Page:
Box Office: “The Marvels” Opens with the Lowest MCU Opening Weekend Ever, Misfiring With $47 Million

Disney‘s Marvel Cinematic Universe is no longer a bulletproof box-office franchise.

That much is evident following the misstep of “The Marvels,” which made the worst launch in MCU history with $47 million in its first weekend of sales. Early monitoring had the total closer to $75–80 million, but in recent weeks, those estimates have drastically dropped to $60–65 million. “The Marvels” failed to live up to the low expectations and became the uncommon failure of the Marvel Cinematic Universe, with negative reviews and stars like Brie Larson unable to promote the movie because of the SAG strike (which concluded on Friday).

Only two other movies in the massive series (“The Marvels” is the 33rd chapter in 15 years) have debuted at less than $60 million, not including “The Incredible Hulk” (2008), which made $55.4 million, and “Ant-Man” (2015), which made $57.2 million. The other two big-screen adventures in the franchise to open this year, “Ant-Man and the Wasp: Quantumania” ($106 million) in February and “Guardians of the Galaxy Vol. 3” ($118 million) in May, both managed to hit triple digits in their respective debuts, despite the MCU occasionally displaying signs of wear and tear in its Spandex.

“The Marvels” also fell short of expectations at the international box office, with $63.3 million from 51 territories for a worldwide start of $110 million. Disney had hoped to generate at least $140 million globally over the weekend.

The response (or lack thereof) to “The Marvels” is unexpected given that the ardent MCU fandom has elevated even less popular films to profitable box office releases. “The Marvels,” which was utterly rejected by audiences, may find it difficult to recover as the Christmas season heats up with family-friendly movies like Disney’s “Wish,” the prequel to “The Hunger Games,” and “The Ballad of Songbirds and Snakes.” This is problematic since comic book tentpoles are expensive to make; “The Marvels” required $220 million to make and another $100 million to market the movie to moviegoers worldwide.

Franchise Entertainment Research’s David A. Gross claims that “this is an unprecedented Marvel box office collapse.” “The marketing of the movie was harmed by the strikes, but that isn’t what’s driving these numbers.”

The Marvels, helmed by Nia DaCosta, features Larson, Teyonah Parris, and Iman Vellani in supporting roles. It is the follow-up to 2019’s multibillion-dollar hit film “Captain Marvel.” The spectacular $153 million opening weekend of the first movie was far from repeated by the sequel. Nevertheless, “Captain Marvel” was a movie that comic book lovers should not miss because it was released in between two of the biggest films of all time, “Avengers: Infinity War” (2018) and “Avengers: Endgame” (2019).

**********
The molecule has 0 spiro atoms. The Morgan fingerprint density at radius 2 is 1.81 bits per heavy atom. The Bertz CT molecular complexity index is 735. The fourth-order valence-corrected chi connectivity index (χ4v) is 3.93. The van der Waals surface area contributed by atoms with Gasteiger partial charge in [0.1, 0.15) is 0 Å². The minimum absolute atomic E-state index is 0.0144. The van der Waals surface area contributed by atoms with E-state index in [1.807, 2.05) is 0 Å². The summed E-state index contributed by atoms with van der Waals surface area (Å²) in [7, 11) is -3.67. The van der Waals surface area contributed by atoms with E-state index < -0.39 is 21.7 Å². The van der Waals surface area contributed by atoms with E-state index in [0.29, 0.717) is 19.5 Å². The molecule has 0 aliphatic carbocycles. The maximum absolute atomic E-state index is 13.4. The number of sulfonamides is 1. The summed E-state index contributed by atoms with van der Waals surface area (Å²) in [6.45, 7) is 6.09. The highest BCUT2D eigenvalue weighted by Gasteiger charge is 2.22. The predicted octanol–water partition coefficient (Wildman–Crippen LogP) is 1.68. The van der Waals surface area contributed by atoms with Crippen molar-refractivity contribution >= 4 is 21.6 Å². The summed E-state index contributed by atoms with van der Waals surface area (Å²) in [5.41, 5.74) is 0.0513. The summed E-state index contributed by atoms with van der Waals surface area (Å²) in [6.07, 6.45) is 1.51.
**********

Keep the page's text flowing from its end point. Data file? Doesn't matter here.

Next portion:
With the casual snap of Thanos’ fingers, Marvel might unleash a billion-dollar behemoth at the box office at that moment. The cultural impact of “Endgame” was always going to be difficult, if not impossible, to surpass, but the box office performance of some of the movies that followed it has been astonishingly low. This occurs at the same time as Disney has debuted a plethora of new characters on both the big and small screen through spinoffs, sequels, and TV shows. It’s a lot to keep up with for both infrequent watchers and Marvel fans.

“Since the pandemic, superhero movies have suffered from TV saturation, unimaginative and bad movies, and simultaneous streaming,” says Gross.

Does this imply that society has finally succumbed to superhero fatigue? Not invariably. But now that it’s evident that fans aren’t interested in watching just any old superhero movie on the big screen, Disney may have to face up to the catastrophic reception “The Marvels” received. Due to production delays brought on by the strikes, Disney earlier this week postponed the release of the next four MCU films, “Deadpool 3,” “Captain America: A Brave New World,” “Thunderbolts,” and “Blade.” This allows the studio to adjust its plan before Earth’s Mightiest Heroes make a comeback to theaters.

The majority of Marvel’s films have typically benefited from goodwill. Right now, the antithesis of that trend is evident, according to Boxoffice Pro head analyst Shawn Robbins. “Disney needs to give Kevin Feige and the Marvel brain trust as much creative freedom as they can right now in order to steer clear of problems.”

As “The Marvels” was the sole new nationwide release this weekend, the box office charts were rounded out by a few holdovers. In its third weekend of release, “Five Nights at Freddy’s” fell to second place with $9 million from 3,694 theaters. This time of year, Universal and Blumhouse’s frightful video game adaption has been a shining star, earning an impressive $127 million in North America and $215 million globally so far.

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